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By default, depending on file permissions, WordPress automatically will modify the contents of your website’s .htaccess file. It does this on several activities, adding and/or updating the rewrite guidelines required for WP’s permalink functionality. This publish explains how this works, why it can also be dangerous, and how to stop it from occurring.

What WordPress does?

When permalinks are enabled for your web site (beneath typical > Permalinks), WordPress instantly will adjust your .htaccess file with the newest rewrite guidelines. So in case your .htaccess file has proprietor write access (very regular), WordPress will write to the file with a block of directives corresponding to here:

# begin WordPress <IfModule mod_rewrite.c> RewriteEngine On RewriteBase / RewriteRule ^index\.personal home page$ - [L] RewriteCond %REQUEST_FILENAME !-f RewriteCond %REQUEST_FILENAME !-d RewriteRule . /index.Hypertext Preprocessor [L] </IfModule> # conclusion WordPress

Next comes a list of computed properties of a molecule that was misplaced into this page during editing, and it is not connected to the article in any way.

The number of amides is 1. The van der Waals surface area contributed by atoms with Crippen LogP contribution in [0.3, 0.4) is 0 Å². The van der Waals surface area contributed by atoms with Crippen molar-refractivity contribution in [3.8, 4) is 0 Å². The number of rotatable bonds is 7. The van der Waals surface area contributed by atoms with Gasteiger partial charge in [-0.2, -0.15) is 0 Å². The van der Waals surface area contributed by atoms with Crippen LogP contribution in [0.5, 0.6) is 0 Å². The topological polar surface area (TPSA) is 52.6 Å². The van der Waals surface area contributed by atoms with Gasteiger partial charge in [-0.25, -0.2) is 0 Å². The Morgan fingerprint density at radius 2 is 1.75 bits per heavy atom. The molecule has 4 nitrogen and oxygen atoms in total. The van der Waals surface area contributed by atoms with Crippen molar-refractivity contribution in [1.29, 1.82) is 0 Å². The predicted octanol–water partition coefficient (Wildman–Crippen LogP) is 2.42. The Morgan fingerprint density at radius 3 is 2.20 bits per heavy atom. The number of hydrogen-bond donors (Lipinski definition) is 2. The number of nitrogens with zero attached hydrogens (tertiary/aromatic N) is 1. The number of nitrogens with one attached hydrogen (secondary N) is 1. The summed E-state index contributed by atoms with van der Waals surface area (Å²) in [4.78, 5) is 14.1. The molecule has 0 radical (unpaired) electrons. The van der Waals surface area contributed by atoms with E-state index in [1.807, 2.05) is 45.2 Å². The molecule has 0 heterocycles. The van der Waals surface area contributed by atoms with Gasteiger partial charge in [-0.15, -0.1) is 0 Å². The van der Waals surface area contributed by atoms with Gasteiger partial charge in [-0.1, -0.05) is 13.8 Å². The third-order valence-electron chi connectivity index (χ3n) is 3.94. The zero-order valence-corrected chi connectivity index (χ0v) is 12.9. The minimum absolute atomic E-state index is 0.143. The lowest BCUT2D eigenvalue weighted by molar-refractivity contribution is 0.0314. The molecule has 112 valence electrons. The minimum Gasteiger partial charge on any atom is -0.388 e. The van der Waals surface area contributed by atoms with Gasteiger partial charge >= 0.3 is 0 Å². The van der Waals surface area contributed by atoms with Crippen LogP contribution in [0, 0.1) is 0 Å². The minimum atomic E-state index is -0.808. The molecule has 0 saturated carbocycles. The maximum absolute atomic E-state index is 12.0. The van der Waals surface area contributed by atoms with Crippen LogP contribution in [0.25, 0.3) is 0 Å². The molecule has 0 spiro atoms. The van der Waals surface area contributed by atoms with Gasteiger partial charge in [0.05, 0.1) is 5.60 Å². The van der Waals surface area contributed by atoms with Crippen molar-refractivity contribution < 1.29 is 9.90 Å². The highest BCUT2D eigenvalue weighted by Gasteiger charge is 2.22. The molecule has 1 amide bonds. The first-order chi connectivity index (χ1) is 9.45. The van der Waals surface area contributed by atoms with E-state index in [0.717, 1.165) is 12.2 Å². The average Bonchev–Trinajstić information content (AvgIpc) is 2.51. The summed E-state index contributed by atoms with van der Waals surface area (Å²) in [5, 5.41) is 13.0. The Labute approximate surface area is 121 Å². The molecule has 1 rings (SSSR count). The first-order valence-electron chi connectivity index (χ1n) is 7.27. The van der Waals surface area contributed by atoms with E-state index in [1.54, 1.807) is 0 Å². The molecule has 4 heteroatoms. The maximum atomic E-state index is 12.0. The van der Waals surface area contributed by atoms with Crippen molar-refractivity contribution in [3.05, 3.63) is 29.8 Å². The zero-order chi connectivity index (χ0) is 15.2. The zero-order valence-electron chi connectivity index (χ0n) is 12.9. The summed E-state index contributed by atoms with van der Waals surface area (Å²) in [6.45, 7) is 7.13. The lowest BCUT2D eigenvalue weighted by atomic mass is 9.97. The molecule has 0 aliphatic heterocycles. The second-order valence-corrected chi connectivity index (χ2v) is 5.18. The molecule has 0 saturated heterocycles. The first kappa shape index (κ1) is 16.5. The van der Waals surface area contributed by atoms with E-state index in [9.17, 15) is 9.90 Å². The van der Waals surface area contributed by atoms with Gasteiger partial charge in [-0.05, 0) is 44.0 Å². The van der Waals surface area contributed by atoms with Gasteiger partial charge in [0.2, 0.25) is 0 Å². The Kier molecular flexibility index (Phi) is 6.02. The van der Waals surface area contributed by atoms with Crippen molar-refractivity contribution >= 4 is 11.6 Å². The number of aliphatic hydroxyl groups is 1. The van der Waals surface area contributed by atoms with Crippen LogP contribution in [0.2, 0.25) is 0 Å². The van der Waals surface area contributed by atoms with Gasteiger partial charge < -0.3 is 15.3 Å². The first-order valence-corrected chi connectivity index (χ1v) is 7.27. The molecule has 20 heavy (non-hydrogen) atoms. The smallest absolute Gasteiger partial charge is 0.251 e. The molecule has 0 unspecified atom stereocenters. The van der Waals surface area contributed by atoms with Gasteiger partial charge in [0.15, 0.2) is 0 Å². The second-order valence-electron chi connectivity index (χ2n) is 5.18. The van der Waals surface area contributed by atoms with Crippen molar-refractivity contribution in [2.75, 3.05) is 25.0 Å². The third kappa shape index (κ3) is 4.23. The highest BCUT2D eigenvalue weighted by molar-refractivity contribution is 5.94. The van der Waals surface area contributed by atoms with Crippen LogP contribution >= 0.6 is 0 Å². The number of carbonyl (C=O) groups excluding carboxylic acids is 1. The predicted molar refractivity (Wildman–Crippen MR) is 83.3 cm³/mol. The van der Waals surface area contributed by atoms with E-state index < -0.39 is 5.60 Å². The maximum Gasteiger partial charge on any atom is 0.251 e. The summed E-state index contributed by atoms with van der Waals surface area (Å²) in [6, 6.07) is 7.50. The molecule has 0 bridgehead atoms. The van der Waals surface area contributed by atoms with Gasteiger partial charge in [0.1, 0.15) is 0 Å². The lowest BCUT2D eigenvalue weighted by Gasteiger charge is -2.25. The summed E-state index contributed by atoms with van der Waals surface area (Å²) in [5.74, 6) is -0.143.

As far as I do know, this best applies to non-Multisite WP installations (i.e., WP doesn’t automatically add the rules required to permit WP Multisite, although I can be incorrect about this). After all, for commonplace WP installations, WordPress will add these suggestions every time permalinks are invoked. Here are some particulars:

• # begin WordPress and # conclusion WordPress function markers used through WordPress
• If the markers don't exist, the permalink guidelines will at delivered on the conclusion of the .htaccess file
• If the markers do exist, some thing code found between the markers might be updated automatically
• so you can stream your permalink guidelines (to someplace other than at the conclusion of the file) by means of moving the entire block of code (markers included)
• when you've got customized your permalink suggestions between the markers, the adjustments might be overridden via WordPress
• There isn't any solution to get rid of the empty line before the closing marker :(